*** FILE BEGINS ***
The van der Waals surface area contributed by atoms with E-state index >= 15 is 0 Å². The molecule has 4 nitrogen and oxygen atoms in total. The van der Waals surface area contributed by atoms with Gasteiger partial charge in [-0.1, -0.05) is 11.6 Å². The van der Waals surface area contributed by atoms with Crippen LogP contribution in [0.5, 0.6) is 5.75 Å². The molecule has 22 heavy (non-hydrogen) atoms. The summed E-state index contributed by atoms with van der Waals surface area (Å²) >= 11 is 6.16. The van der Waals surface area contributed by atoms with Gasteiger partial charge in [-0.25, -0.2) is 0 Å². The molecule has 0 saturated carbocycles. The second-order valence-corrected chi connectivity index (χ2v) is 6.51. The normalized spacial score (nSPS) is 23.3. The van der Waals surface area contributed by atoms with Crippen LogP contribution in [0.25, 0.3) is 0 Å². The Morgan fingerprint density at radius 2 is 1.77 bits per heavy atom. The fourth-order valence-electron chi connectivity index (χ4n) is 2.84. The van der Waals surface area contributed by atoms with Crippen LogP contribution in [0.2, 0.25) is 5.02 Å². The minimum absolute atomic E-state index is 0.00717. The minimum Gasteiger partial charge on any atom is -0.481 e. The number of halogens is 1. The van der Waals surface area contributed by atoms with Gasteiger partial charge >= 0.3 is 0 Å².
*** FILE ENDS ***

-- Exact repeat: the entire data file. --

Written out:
The van der Waals surface area contributed by atoms with E-state index >= 15 is 0 Å². The molecule has 4 nitrogen and oxygen atoms in total. The van der Waals surface area contributed by atoms with Gasteiger partial charge in [-0.1, -0.05) is 11.6 Å². The van der Waals surface area contributed by atoms with Crippen LogP contribution in [0.5, 0.6) is 5.75 Å². The molecule has 22 heavy (non-hydrogen) atoms. The summed E-state index contributed by atoms with van der Waals surface area (Å²) >= 11 is 6.16. The van der Waals surface area contributed by atoms with Gasteiger partial charge in [-0.25, -0.2) is 0 Å². The molecule has 0 saturated carbocycles. The second-order valence-corrected chi connectivity index (χ2v) is 6.51. The normalized spacial score (nSPS) is 23.3. The van der Waals surface area contributed by atoms with Crippen LogP contribution in [0.25, 0.3) is 0 Å². The Morgan fingerprint density at radius 2 is 1.77 bits per heavy atom. The fourth-order valence-electron chi connectivity index (χ4n) is 2.84. The van der Waals surface area contributed by atoms with Crippen LogP contribution in [0.2, 0.25) is 5.02 Å². The minimum absolute atomic E-state index is 0.00717. The minimum Gasteiger partial charge on any atom is -0.481 e. The number of halogens is 1. The van der Waals surface area contributed by atoms with Gasteiger partial charge >= 0.3 is 0 Å².